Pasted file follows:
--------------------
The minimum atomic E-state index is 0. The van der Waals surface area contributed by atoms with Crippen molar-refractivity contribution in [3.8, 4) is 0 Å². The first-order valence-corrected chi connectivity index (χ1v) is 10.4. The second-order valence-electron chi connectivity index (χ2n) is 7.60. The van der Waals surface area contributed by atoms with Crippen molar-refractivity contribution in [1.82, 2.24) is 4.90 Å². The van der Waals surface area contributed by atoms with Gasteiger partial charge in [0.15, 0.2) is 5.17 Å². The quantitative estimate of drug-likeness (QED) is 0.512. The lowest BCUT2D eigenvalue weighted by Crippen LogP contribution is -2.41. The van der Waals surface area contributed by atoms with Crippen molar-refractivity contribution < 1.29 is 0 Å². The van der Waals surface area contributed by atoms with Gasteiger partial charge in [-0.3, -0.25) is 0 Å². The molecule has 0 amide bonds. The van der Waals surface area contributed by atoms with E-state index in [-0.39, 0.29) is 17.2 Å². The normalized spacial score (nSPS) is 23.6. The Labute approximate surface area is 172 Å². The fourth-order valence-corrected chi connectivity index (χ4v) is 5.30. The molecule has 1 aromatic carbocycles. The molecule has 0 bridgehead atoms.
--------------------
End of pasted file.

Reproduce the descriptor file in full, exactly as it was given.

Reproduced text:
The minimum atomic E-state index is 0. The van der Waals surface area contributed by atoms with Crippen molar-refractivity contribution in [3.8, 4) is 0 Å². The first-order valence-corrected chi connectivity index (χ1v) is 10.4. The second-order valence-electron chi connectivity index (χ2n) is 7.60. The van der Waals surface area contributed by atoms with Crippen molar-refractivity contribution in [1.82, 2.24) is 4.90 Å². The van der Waals surface area contributed by atoms with Gasteiger partial charge in [0.15, 0.2) is 5.17 Å². The quantitative estimate of drug-likeness (QED) is 0.512. The lowest BCUT2D eigenvalue weighted by Crippen LogP contribution is -2.41. The van der Waals surface area contributed by atoms with Crippen molar-refractivity contribution < 1.29 is 0 Å². The van der Waals surface area contributed by atoms with Gasteiger partial charge in [-0.3, -0.25) is 0 Å². The molecule has 0 amide bonds. The van der Waals surface area contributed by atoms with E-state index in [-0.39, 0.29) is 17.2 Å². The normalized spacial score (nSPS) is 23.6. The Labute approximate surface area is 172 Å². The fourth-order valence-corrected chi connectivity index (χ4v) is 5.30. The molecule has 1 aromatic carbocycles. The molecule has 0 bridgehead atoms.